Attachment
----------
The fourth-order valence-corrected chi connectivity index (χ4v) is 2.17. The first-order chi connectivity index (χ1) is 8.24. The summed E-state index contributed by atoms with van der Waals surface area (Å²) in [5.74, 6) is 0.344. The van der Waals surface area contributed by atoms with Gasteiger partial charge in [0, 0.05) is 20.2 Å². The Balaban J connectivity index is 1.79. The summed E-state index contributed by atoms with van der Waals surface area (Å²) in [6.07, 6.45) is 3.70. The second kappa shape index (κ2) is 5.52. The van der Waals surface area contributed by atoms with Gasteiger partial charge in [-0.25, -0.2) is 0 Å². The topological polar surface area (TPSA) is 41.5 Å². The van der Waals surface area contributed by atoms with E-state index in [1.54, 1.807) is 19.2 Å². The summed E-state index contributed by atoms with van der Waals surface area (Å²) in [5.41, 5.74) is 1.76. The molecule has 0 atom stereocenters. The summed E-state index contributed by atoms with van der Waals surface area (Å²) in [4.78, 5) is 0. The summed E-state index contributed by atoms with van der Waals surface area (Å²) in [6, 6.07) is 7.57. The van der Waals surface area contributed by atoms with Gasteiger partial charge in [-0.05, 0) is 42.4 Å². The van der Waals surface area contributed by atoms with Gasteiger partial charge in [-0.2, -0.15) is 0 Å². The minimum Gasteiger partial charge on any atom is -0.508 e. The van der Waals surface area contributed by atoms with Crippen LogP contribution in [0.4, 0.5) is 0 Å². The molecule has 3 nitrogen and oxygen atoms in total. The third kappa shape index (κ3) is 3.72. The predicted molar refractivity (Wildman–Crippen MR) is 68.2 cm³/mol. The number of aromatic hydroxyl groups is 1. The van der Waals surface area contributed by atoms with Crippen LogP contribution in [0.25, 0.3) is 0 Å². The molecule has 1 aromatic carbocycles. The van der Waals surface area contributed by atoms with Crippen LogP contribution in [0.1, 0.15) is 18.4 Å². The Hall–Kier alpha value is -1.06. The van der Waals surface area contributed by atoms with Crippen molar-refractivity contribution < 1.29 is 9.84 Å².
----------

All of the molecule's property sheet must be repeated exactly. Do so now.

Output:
The fourth-order valence-corrected chi connectivity index (χ4v) is 2.17. The first-order chi connectivity index (χ1) is 8.24. The summed E-state index contributed by atoms with van der Waals surface area (Å²) in [5.74, 6) is 0.344. The van der Waals surface area contributed by atoms with Gasteiger partial charge in [0, 0.05) is 20.2 Å². The Balaban J connectivity index is 1.79. The summed E-state index contributed by atoms with van der Waals surface area (Å²) in [6.07, 6.45) is 3.70. The second kappa shape index (κ2) is 5.52. The van der Waals surface area contributed by atoms with Gasteiger partial charge in [-0.25, -0.2) is 0 Å². The topological polar surface area (TPSA) is 41.5 Å². The van der Waals surface area contributed by atoms with E-state index in [1.54, 1.807) is 19.2 Å². The summed E-state index contributed by atoms with van der Waals surface area (Å²) in [5.41, 5.74) is 1.76. The molecule has 0 atom stereocenters. The summed E-state index contributed by atoms with van der Waals surface area (Å²) in [4.78, 5) is 0. The summed E-state index contributed by atoms with van der Waals surface area (Å²) in [6, 6.07) is 7.57. The van der Waals surface area contributed by atoms with Gasteiger partial charge in [-0.05, 0) is 42.4 Å². The van der Waals surface area contributed by atoms with Gasteiger partial charge in [-0.2, -0.15) is 0 Å². The minimum Gasteiger partial charge on any atom is -0.508 e. The van der Waals surface area contributed by atoms with Crippen LogP contribution in [0.4, 0.5) is 0 Å². The molecule has 3 nitrogen and oxygen atoms in total. The third kappa shape index (κ3) is 3.72. The predicted molar refractivity (Wildman–Crippen MR) is 68.2 cm³/mol. The number of aromatic hydroxyl groups is 1. The van der Waals surface area contributed by atoms with Crippen LogP contribution in [0.25, 0.3) is 0 Å². The molecule has 1 aromatic carbocycles. The van der Waals surface area contributed by atoms with Crippen LogP contribution in [0.1, 0.15) is 18.4 Å². The Hall–Kier alpha value is -1.06. The van der Waals surface area contributed by atoms with Crippen molar-refractivity contribution < 1.29 is 9.84 Å².